Ellen Page is not screwing around.
During a recent appearance on The Late Show with Stephen Colbert, the actress expressed concern over climate change, the Trump Administration’s implicit encouragement of hate crimes, and the media’s incompetence in handling these sensitive issues.
Page’s guest spot on the show was meant to promote her latest project, Netflix series The Umbrella Academy, which is a television adaptation of the comic book series created Gerard Way and Gabriel Bá. Instead, she used her air time to speak her mind.
During a discussion about her environmental activism, the actress explained why we need to talk about climate change and global warming more seriously, and how it’s an issue that disproportionately impacts people of color.
“I just want to say people, particularly the most marginalized people, particularly people in the world that had nothing to do with this are the ones that are suffering the most currently,” Page said. “We have been told that by 2030, the world as we know it, that’s it… The urgency would be so severe and instead, we have a media that’s barely talking about it.”
Later, she segued the conversation toward the recent hate crime on Empire star Jussie Smollett. She held nothing back as she criticized the media’s hesitance to label it a racist, homophobic attack.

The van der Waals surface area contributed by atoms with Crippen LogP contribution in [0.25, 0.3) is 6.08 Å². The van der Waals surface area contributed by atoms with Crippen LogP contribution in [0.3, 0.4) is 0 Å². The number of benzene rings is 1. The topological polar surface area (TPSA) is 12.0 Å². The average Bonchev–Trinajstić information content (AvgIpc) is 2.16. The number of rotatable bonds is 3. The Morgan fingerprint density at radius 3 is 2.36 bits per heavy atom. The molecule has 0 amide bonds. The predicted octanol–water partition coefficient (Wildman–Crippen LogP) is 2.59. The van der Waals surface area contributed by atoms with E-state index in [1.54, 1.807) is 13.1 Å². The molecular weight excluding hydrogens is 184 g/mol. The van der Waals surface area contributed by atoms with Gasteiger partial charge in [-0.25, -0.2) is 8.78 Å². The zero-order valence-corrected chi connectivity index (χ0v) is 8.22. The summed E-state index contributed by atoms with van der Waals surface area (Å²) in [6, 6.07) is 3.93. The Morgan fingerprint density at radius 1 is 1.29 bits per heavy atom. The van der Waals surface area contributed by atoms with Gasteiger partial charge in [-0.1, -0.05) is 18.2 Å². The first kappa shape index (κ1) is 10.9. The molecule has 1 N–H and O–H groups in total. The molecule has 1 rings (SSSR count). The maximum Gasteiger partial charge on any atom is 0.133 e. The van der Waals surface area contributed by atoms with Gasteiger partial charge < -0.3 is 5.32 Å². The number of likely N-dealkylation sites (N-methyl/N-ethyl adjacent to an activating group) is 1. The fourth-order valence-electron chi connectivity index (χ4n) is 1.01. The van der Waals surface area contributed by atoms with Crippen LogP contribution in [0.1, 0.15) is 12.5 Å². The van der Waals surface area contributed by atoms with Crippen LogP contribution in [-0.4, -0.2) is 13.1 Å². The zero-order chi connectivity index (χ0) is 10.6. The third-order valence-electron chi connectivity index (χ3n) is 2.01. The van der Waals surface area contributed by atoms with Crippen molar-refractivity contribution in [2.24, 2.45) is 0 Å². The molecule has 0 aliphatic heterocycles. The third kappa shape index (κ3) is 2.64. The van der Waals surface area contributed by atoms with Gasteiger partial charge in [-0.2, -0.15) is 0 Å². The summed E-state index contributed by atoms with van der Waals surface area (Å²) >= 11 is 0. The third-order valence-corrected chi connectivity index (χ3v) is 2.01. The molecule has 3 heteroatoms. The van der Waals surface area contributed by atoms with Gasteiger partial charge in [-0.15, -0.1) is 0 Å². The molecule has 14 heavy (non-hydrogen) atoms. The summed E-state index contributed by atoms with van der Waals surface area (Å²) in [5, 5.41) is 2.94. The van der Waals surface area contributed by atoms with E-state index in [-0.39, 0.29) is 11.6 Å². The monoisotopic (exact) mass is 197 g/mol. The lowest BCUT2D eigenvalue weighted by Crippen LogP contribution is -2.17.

“We have a media that’s saying it’s a debate whether or not what just happened to Jussie Smollett is a hate crime. It’s absurd!” Page exclaimed. “This shit isn’t a debate.”
The Juno star tied the incident to the Trump administration, particularly Vice President Mike Pence’s stance on gay marriage. A vocal adversary of the LGBTQ community, Pence supports banning gay marriage, gay conversion therapy, and the military’s ban on openly gay soldiers.
“It feels impossible not to feel this way now with the President and the Vice President who like wishes I couldn’t be married. Let’s just be clear.” Page continued. “The Vice President of America wishes I didn’t have the love with my wife. He wanted to ban that in Indiana. He believes in conversion therapy. He has hurt LGBTQ people so badly as the governor of Indiana.”
Page pleaded with viewers to “connect the dots” between the hate crime against Smollett and the anti-LGBTQ policies of people in power.
“If you are in a position of power and you hate people, and you want to cause suffering to them, you go through the trouble, you spend your career trying to cause suffering. What do you think is going to happen?” Page said, visibly holding back tears. “Kids are going to be abused, and they’re going to kill themselves. And people are going to be beaten on the street. I have traveled the world and I have met the most marginalized people you can meet. I am lucky to have this time and this privilege to say this. This needs to fucking stop.”
The actress has always used her platform to highlight marginalized groups, especially the LGBTQ community. In her Emmy-nominated documentary series, Gaycation, she traveled to countries like Japan, Brazil, and Jamaica to explore different queer cultures and hear their stories.
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